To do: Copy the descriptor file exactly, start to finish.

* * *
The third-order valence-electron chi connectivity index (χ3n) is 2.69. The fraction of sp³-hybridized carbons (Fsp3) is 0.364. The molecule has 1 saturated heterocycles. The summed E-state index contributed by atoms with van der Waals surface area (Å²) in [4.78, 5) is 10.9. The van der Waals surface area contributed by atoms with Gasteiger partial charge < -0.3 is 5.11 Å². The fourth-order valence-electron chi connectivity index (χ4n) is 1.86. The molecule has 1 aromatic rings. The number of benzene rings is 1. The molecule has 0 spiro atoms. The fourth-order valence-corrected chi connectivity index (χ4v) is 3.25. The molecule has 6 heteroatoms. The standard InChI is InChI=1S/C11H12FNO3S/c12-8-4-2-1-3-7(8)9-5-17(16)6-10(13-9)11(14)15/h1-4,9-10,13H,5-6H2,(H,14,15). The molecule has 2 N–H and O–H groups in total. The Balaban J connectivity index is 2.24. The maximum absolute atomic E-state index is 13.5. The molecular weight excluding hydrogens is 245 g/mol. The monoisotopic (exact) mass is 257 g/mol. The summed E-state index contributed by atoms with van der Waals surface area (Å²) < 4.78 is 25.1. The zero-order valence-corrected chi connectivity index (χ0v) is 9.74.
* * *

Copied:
The third-order valence-electron chi connectivity index (χ3n) is 2.69. The fraction of sp³-hybridized carbons (Fsp3) is 0.364. The molecule has 1 saturated heterocycles. The summed E-state index contributed by atoms with van der Waals surface area (Å²) in [4.78, 5) is 10.9. The van der Waals surface area contributed by atoms with Gasteiger partial charge < -0.3 is 5.11 Å². The fourth-order valence-electron chi connectivity index (χ4n) is 1.86. The molecule has 1 aromatic rings. The number of benzene rings is 1. The molecule has 0 spiro atoms. The fourth-order valence-corrected chi connectivity index (χ4v) is 3.25. The molecule has 6 heteroatoms. The standard InChI is InChI=1S/C11H12FNO3S/c12-8-4-2-1-3-7(8)9-5-17(16)6-10(13-9)11(14)15/h1-4,9-10,13H,5-6H2,(H,14,15). The molecule has 2 N–H and O–H groups in total. The Balaban J connectivity index is 2.24. The maximum absolute atomic E-state index is 13.5. The molecular weight excluding hydrogens is 245 g/mol. The monoisotopic (exact) mass is 257 g/mol. The summed E-state index contributed by atoms with van der Waals surface area (Å²) < 4.78 is 25.1. The zero-order valence-corrected chi connectivity index (χ0v) is 9.74.